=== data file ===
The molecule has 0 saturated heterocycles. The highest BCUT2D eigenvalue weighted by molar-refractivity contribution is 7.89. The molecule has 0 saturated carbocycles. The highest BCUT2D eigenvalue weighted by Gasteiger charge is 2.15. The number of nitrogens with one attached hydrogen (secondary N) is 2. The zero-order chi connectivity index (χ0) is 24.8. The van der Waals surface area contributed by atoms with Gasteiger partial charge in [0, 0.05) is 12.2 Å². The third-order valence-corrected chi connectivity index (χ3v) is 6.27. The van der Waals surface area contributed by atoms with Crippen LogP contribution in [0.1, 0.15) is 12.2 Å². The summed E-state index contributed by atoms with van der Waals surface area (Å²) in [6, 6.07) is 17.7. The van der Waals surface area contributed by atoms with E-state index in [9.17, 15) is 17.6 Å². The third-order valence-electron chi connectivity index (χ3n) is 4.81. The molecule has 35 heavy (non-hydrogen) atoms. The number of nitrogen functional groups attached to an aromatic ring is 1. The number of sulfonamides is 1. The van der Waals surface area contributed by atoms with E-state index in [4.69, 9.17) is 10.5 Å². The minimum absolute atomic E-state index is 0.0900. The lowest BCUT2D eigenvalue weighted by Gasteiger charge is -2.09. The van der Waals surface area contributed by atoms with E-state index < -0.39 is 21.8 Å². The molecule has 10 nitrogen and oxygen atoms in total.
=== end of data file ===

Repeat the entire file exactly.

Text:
The molecule has 0 saturated heterocycles. The highest BCUT2D eigenvalue weighted by molar-refractivity contribution is 7.89. The molecule has 0 saturated carbocycles. The highest BCUT2D eigenvalue weighted by Gasteiger charge is 2.15. The number of nitrogens with one attached hydrogen (secondary N) is 2. The zero-order chi connectivity index (χ0) is 24.8. The van der Waals surface area contributed by atoms with Gasteiger partial charge in [0, 0.05) is 12.2 Å². The third-order valence-corrected chi connectivity index (χ3v) is 6.27. The van der Waals surface area contributed by atoms with Crippen LogP contribution in [0.1, 0.15) is 12.2 Å². The summed E-state index contributed by atoms with van der Waals surface area (Å²) in [6, 6.07) is 17.7. The van der Waals surface area contributed by atoms with E-state index in [9.17, 15) is 17.6 Å². The third-order valence-electron chi connectivity index (χ3n) is 4.81. The molecule has 35 heavy (non-hydrogen) atoms. The number of nitrogen functional groups attached to an aromatic ring is 1. The number of sulfonamides is 1. The van der Waals surface area contributed by atoms with E-state index in [4.69, 9.17) is 10.5 Å². The minimum absolute atomic E-state index is 0.0900. The lowest BCUT2D eigenvalue weighted by Gasteiger charge is -2.09. The van der Waals surface area contributed by atoms with E-state index < -0.39 is 21.8 Å². The molecule has 10 nitrogen and oxygen atoms in total.